May 18, 2023

SEC Risk Alert Emphasizes Need for Newly‑Registered Advisers to Hit the Ground Running With Their Compliance Programs

On March 27, 2023, the SEC’s Division of Examinations (Division) issued a risk alert on its observations from examinations of newly-registered advisers (Risk Alert). Although newly-registered advisers have been included in the Division’s examination priorities for the past several years, the Risk Alert is a useful resource for new advisers to reference as they prepare for SEC scrutiny. The Risk Alert offers typical examination focus areas and staff observations in three key areas: compliance policies and procedures; disclosures; and marketing practices. Beyond that, the Risk Alert is also unique in that it includes a list of typical information requests by the SEC in examinations and a table of resources the Commission has made available to fund managers. This article discusses key takeaways and insights from industry experts regarding the Risk Alert, including how it contextually fits among the SEC’s broader efforts. For coverage of another recent SEC risk alert, see our two-part series: “Takeaways in the Risk Alert on Performance Advertising, Hedge Clauses and Side Letter Management” (Mar. 22, 2022); and “Lessons From the SEC Risk Alert on Avoiding Disclosure Compliance Failures and Enhancing Diligence Efforts” (Mar. 29, 2022).

How PE Firms Can Prepare for the DOJ’s Section 8 Crackdown on Interlocking Directorates Across Portfolio Companies

There is a renewed push by the U.S. Department of Justice (DOJ) and the Federal Trade Commission (FTC) to enforce Section 8 of the Clayton Antitrust Act of 1914 (Clayton Act). Specifically, the concern targeted by the DOJ is the existence of interlocking directorates where the same individuals serve on the boards of multiple companies competing in the same industry or market, resulting in unlawful information sharing and coordination. The DOJ’s efforts should spur the CCOs and GCs of PE firms to take a proactive approach to preventing challenges to board selections for their portfolio companies. In a guest article, Hanna Gorelick (principal), Samantha Salkin (principal) and Vic Rotolo (manager) in the risk, investigations & analytics practice at Charles River Associates detail the operative elements of Section 8 of the Clayton Act; recent DOJ and FTC enforcement efforts against violators; ways PE sponsors are uniquely susceptible to those risks; key factors for the agencies to find an unlawful interlock; and steps PE firms can take to mitigate those risks. See our three-part series on sponsor-appointed directors of portfolio company boards: “Conflicted Transactions, MNPI and Other Risk Areas” (Aug. 4, 2020); “Best Practices to Mitigate Risk in Multiple Scenarios” (Aug. 11, 2020); and “Common Risk Scenarios Triggering Conflicts and Fiduciary Breaches” (Aug. 25, 2020).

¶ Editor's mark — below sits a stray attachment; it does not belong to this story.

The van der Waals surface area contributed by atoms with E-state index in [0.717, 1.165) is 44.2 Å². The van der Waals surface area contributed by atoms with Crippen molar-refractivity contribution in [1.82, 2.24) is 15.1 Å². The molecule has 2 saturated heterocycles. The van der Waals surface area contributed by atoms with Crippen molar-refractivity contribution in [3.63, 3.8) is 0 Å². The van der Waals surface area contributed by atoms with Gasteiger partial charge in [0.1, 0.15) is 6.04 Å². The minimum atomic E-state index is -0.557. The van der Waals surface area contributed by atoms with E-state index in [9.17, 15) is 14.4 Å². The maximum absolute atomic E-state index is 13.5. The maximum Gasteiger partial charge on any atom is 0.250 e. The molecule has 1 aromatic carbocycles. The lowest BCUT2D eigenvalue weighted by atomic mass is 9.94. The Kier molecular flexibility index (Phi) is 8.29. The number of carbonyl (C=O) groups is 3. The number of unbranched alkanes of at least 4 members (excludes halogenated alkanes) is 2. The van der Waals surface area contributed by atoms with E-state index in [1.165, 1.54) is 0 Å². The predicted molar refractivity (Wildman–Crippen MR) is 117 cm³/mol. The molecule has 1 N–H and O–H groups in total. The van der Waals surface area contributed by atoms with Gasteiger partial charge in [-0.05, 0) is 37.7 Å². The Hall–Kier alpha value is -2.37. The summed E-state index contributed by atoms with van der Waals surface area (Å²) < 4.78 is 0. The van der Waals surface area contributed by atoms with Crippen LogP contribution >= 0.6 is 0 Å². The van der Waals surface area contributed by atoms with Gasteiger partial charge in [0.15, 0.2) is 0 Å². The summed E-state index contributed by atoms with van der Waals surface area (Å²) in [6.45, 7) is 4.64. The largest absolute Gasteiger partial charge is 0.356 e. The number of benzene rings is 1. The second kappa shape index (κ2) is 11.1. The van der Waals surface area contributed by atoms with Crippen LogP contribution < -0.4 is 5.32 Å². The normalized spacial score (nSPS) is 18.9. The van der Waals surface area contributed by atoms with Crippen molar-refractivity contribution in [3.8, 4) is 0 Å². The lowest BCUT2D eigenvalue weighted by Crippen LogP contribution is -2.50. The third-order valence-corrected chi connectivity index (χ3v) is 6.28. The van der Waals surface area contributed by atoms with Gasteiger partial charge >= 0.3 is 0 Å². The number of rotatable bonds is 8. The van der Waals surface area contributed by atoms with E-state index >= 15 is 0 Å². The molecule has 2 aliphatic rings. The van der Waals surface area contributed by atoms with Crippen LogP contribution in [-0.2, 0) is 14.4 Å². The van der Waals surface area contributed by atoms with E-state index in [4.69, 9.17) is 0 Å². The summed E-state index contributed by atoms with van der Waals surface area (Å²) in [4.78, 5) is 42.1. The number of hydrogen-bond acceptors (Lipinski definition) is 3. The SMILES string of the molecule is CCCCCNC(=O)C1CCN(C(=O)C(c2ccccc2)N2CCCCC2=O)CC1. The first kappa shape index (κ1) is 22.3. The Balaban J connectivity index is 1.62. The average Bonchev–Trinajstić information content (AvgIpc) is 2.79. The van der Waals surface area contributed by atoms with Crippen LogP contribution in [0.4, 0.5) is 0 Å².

Key Issues When Establishing and Marketing Funds in Dubai and Abu Dhabi

The United Arab Emirates (UAE) is a high-quality financial center and tax-favorable jurisdiction with political stability and a good legal system that is based on the U.K. model. Several large fund managers have recently set up offices in the Middle East, which has strengthened the credibility of the jurisdiction and encouraged smaller managers to make the move. The UAE’s positive attributes are even more attractive as other jurisdictions around the globe are faced with political uncertainty and less favorable tax laws. To address some of the key issues for the growing number of fund managers interested in establishing a presence in Dubai or Abu Dhabi for investment management and capital raising purposes, Dechert hosted a webinar moderated by partner Craig Borthwick and which featured Christopher Gardner (partner), Phillip Sacks (partner) and Dounia Mansour (counsel). The program discussed important considerations when setting up a presence in the main jurisdictions, rules for marketing to UAE investors and features of local fund products. For further insights from Dechert attorneys, see “Key Investor, Regulatory and Industry Trends Identified in Dechert and Mergermarket’s 2022 Global PE Outlook” (Dec. 7, 2021).